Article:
He attended the symposium as part of a five-day study trip to Switzerland, where he visited Swiss companies and research institutes to learn more about productivity, R&D and industry development efforts there.

Rules on CPF usage and HDB housing loans updated to ensure homes for life

Buyers can use more from CPF, get bigger HDB loans if lease covers them till age 95; rules will kick in on 10 May 2019
By Rachel Au-Yong, Housing Correspondent, The Straits Times, 10 May 2019

As society ages, there is a risk that some people could outlive their home leases. Rules have now been updated to strike a balance between giving property buyers more flexibility, while ensuring their leases are long enough and their retirement funds sufficient.

Buyers can now use more from their Central Provident Fund (CPF) and get bigger Housing Board loans for ageing flats, so long as the property's remaining lease covers the youngest buyer till the age of 95.

The changes, announced yesterday by the ministries of Manpower and National Development, mark a shift in how the Government regulates CPF usage and disburses public housing loans. Instead of looking only at a flat's remaining lease, the focus is on whether a property can last its home owner for life.

But restrictions will still be in place to ensure buyers have sufficient funds for retirement: HDB flats must have at least 20 years left on their leases - down from 30 years - for CPF monies to be used for the purchase. HDB flats are sold with 99-year leases.

Also, CPF members aged 55 and older must have properties with leases that cover them till age 95, before they can withdraw their CPF savings in excess of the Basic Retirement Sum. This effectively means their property must have a remaining lease of at least 40 years, up from the old requirement of 30 years.

"The updated rules will provide more flexibility for Singaporeans to buy a home for life, and will apply to both public and private properties," Minister for National Development Lawrence Wong said in a Facebook post last night.

The announcement comes on the back of many public discussions about depleting leases of ageing HDB flats. Apart from announcing steps like a second round of improvements for ageing flats, Prime Minister Lee Hsien Loong said last August that the Ministry of National Development (MND) is looking to "improve the liquidity of the resale market, making it easier for people to buy and sell old flats".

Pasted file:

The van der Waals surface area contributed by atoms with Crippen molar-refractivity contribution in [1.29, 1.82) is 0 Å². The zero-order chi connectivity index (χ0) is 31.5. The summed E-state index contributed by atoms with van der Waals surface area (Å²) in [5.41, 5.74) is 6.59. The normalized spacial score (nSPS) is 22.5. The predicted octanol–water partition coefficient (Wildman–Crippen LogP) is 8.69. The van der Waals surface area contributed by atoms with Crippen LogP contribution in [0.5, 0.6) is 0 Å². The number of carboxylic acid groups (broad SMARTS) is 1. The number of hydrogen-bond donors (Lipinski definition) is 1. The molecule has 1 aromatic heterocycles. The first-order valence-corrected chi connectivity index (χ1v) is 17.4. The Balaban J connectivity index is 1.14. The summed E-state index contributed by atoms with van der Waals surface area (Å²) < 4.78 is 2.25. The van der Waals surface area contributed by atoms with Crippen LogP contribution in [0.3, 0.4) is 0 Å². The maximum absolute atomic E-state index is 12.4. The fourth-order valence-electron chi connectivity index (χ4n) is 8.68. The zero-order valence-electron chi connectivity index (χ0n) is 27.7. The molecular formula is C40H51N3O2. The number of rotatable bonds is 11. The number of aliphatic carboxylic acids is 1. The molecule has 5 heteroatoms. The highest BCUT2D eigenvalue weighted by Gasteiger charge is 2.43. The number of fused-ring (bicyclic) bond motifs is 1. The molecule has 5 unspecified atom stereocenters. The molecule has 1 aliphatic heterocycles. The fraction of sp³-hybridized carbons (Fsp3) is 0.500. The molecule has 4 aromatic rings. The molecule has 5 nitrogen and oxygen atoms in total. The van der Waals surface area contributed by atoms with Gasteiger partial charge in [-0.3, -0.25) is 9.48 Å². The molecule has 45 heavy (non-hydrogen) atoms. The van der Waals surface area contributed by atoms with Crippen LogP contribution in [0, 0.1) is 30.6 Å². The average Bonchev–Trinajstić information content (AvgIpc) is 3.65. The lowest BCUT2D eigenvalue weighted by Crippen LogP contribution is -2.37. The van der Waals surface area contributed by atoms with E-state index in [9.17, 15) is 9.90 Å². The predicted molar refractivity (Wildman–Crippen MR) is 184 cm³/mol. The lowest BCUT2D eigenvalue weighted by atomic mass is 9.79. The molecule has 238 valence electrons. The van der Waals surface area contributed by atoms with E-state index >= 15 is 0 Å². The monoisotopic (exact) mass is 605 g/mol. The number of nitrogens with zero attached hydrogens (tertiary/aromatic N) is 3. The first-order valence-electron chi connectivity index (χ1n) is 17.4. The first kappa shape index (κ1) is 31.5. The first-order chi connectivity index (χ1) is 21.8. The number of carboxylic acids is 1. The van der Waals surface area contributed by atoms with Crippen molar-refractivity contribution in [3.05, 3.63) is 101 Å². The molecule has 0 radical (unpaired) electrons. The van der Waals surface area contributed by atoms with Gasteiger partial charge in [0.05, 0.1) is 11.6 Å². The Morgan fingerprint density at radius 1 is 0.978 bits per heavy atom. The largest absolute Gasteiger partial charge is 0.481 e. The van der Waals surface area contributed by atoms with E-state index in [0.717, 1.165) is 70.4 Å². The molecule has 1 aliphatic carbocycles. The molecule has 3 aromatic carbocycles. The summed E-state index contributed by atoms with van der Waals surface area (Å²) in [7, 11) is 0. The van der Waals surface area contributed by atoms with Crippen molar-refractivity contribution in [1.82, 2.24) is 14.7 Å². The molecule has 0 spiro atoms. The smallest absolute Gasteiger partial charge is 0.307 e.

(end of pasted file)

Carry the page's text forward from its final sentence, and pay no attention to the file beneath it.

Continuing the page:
OrangeTee & Tie research head Christine Sun said the move would widen the pool of buyers who can use CPF to buy an older flat, and increase demand for such flats.

Some older buyers, who had not been able to use CPF for buying homes, might now be able to do so, she said.

It may also deter younger buyers from purchasing flats whose lease they may outlast.

MND said most buyers will not be affected by the changes, as 98 per cent of HDB households and 99 per cent of private property families have a home that will cover them to age 95. But older buyers can now buy ageing flats and face less restrictions on CPF usage.

Singaporeans living in private property can apply for government help: Indranee Rajah

Asset-rich but cash-poor: Govt aid available to all regardless of housing type
By Aw Cheng Wei, The Straits Times, 9 May 2019

Citizens who live in private property can apply for government aid should they need help, said Second Minister for Finance Indranee Rajah yesterday in Parliament.

She also cited broad-based schemes that are for all Singaporeans, regardless of the type of housing they reside in.

These include education assistance and being able to go to polyclinics for healthcare, as well as the Merdeka Generation Package to help citizens born in the 1950s with their healthcare costs.

So, she added, it would be "too much of a generalisation to say that there is nothing for them at all in the Budget".

Ms Indranee was responding to Mr Lim Biow Chuan (Mountbatten), who asked whether the Government could do more to help asset-rich but cash-poor Singaporeans.

Mr Lim cited residents' feedback and said a number of those who live in private homes noted that it was inequitable that they do not qualify for GST Vouchers, among other initiatives.

As a result, they feel disadvantaged because of their residence type, he added.

Ms Indranee said the Government has more targeted initiatives, like the GST Vouchers, that subsidise the expenses of the lower-income group, besides broad-based schemes.

"The ones who don't benefit from the broad-based schemes, we would encourage them to apply (when they have) a genuine need because the system does allow for appeals and consideration of particular circumstances," she said.